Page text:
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#NewFaceofPsychology - My Journey into Educational Psychology

Updated: Oct 1, 2020

Melissa shares her journey into Educational Psychology including her learning experience, favourite resources and advice for aspiring trainees.


What drew you to a career in Educational Psychology?

I struggled academically in school for a long time which motivated me to pursue a career where I could empower and motivate young people.

Were you part of any educational psychology mentoring schemes? If so, which one and how did it help?

I joined the Educational Psychology doctoral applicants page on Facebook. It was great to see so many people in the same position as me. I was able to find resources, job adverts and join various discussion forums to increase my understanding on different topics.

What was your experience of studying psychology at undergraduate level?

I loved my degree, but there was not much content on educational psychology. Most of my course tutors had specialisms in either forensic, clinical and cognitive psychology so the course had a large focus on that.

What was your research experience prior to gaining a place on the doctorate?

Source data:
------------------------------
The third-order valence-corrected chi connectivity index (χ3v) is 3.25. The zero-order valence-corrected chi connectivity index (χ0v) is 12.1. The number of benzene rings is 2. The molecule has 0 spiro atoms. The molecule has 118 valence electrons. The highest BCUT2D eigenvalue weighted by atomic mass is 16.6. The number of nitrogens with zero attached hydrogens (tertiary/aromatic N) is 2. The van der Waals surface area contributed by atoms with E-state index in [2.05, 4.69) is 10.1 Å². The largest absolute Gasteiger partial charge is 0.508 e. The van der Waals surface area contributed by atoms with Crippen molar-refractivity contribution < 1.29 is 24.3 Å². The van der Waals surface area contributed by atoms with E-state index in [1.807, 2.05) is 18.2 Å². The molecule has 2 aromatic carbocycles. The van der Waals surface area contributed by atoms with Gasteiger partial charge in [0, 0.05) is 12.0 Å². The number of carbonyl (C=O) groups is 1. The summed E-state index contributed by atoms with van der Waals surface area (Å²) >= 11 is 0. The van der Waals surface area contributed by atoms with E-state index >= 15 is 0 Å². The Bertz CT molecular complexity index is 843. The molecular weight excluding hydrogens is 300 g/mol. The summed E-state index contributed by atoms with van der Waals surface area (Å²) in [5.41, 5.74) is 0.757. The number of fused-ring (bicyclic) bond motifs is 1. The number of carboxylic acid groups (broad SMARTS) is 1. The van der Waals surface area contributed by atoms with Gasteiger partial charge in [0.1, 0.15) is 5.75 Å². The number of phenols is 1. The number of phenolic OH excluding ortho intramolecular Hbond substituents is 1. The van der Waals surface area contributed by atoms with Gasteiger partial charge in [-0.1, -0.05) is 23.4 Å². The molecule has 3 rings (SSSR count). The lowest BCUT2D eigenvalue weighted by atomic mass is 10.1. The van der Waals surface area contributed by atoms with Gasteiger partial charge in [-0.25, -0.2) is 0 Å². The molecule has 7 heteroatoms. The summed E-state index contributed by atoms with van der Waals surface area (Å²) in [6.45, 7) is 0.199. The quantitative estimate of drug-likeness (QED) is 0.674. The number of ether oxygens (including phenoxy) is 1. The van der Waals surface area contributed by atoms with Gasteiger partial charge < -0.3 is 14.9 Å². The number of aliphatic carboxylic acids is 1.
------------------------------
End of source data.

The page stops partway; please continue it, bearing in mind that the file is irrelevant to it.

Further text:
I had written a literature review for an educational psychologist on dyslexia. Other than that, my research was mainly academic e.g. dissertations, until my role as a Research Psychologist. In my Research Psychologist role, I focused a lot on whole school approaches to mental health, which is something very important in modern-day society.

Why did you choose the course/university that you are currently training at?

University of Birmingham is local for me. Additionally, Birmingham has a great track record of trainees starting and finishing the course on time. Working in the West Midlands I was able to build up good relationships with the course tutors over time, so when it came to applying, I had a good understanding of most of the tutors and the course.

What was one piece of advice that really helped you on your journey into training?

“It’s not IF you’re going to be an Educational Psychologist, but WHEN you’re going to be an Educational Psychologist” – Dr Anthony Attwell (Senior Educational Psychologist and my supervisor).

Melissa Morrison

Trainee Educational Psychologist

University of Birmingham



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